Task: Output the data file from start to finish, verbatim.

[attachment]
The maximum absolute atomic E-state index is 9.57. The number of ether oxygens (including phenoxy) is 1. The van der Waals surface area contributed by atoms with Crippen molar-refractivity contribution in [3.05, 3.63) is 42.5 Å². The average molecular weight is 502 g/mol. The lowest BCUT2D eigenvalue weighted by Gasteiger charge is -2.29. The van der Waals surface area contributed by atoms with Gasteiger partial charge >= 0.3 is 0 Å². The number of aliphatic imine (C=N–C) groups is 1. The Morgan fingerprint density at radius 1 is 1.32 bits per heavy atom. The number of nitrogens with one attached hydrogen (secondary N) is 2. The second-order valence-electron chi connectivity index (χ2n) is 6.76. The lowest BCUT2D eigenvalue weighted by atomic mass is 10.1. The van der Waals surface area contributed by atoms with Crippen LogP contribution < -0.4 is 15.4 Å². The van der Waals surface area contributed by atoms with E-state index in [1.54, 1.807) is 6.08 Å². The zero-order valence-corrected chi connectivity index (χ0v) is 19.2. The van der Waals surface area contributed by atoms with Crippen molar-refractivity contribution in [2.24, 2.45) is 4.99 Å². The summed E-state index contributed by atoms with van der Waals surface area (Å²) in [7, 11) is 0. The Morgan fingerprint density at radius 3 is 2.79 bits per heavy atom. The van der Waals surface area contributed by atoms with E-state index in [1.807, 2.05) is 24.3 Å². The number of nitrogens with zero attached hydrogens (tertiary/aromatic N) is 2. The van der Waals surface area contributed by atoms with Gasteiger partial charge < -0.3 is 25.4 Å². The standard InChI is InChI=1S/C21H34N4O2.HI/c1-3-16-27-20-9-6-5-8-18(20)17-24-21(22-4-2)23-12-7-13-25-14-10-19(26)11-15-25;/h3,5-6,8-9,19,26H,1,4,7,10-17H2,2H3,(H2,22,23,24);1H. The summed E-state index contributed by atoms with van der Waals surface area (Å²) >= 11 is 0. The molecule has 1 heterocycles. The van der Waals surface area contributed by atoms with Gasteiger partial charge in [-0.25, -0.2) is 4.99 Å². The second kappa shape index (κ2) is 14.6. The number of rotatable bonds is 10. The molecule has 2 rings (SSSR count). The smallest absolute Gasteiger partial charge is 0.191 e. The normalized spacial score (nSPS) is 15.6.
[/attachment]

The maximum absolute atomic E-state index is 9.57. The number of ether oxygens (including phenoxy) is 1. The van der Waals surface area contributed by atoms with Crippen molar-refractivity contribution in [3.05, 3.63) is 42.5 Å². The average molecular weight is 502 g/mol. The lowest BCUT2D eigenvalue weighted by Gasteiger charge is -2.29. The van der Waals surface area contributed by atoms with Gasteiger partial charge >= 0.3 is 0 Å². The number of aliphatic imine (C=N–C) groups is 1. The Morgan fingerprint density at radius 1 is 1.32 bits per heavy atom. The number of nitrogens with one attached hydrogen (secondary N) is 2. The second-order valence-electron chi connectivity index (χ2n) is 6.76. The lowest BCUT2D eigenvalue weighted by atomic mass is 10.1. The van der Waals surface area contributed by atoms with Crippen LogP contribution < -0.4 is 15.4 Å². The van der Waals surface area contributed by atoms with E-state index in [1.54, 1.807) is 6.08 Å². The zero-order valence-corrected chi connectivity index (χ0v) is 19.2. The van der Waals surface area contributed by atoms with Crippen molar-refractivity contribution in [2.24, 2.45) is 4.99 Å². The summed E-state index contributed by atoms with van der Waals surface area (Å²) in [7, 11) is 0. The Morgan fingerprint density at radius 3 is 2.79 bits per heavy atom. The van der Waals surface area contributed by atoms with E-state index in [1.807, 2.05) is 24.3 Å². The number of nitrogens with zero attached hydrogens (tertiary/aromatic N) is 2. The van der Waals surface area contributed by atoms with Gasteiger partial charge < -0.3 is 25.4 Å². The standard InChI is InChI=1S/C21H34N4O2.HI/c1-3-16-27-20-9-6-5-8-18(20)17-24-21(22-4-2)23-12-7-13-25-14-10-19(26)11-15-25;/h3,5-6,8-9,19,26H,1,4,7,10-17H2,2H3,(H2,22,23,24);1H. The summed E-state index contributed by atoms with van der Waals surface area (Å²) >= 11 is 0. The molecule has 1 heterocycles. The van der Waals surface area contributed by atoms with Gasteiger partial charge in [-0.25, -0.2) is 4.99 Å². The second kappa shape index (κ2) is 14.6. The number of rotatable bonds is 10. The molecule has 2 rings (SSSR count). The smallest absolute Gasteiger partial charge is 0.191 e. The normalized spacial score (nSPS) is 15.6.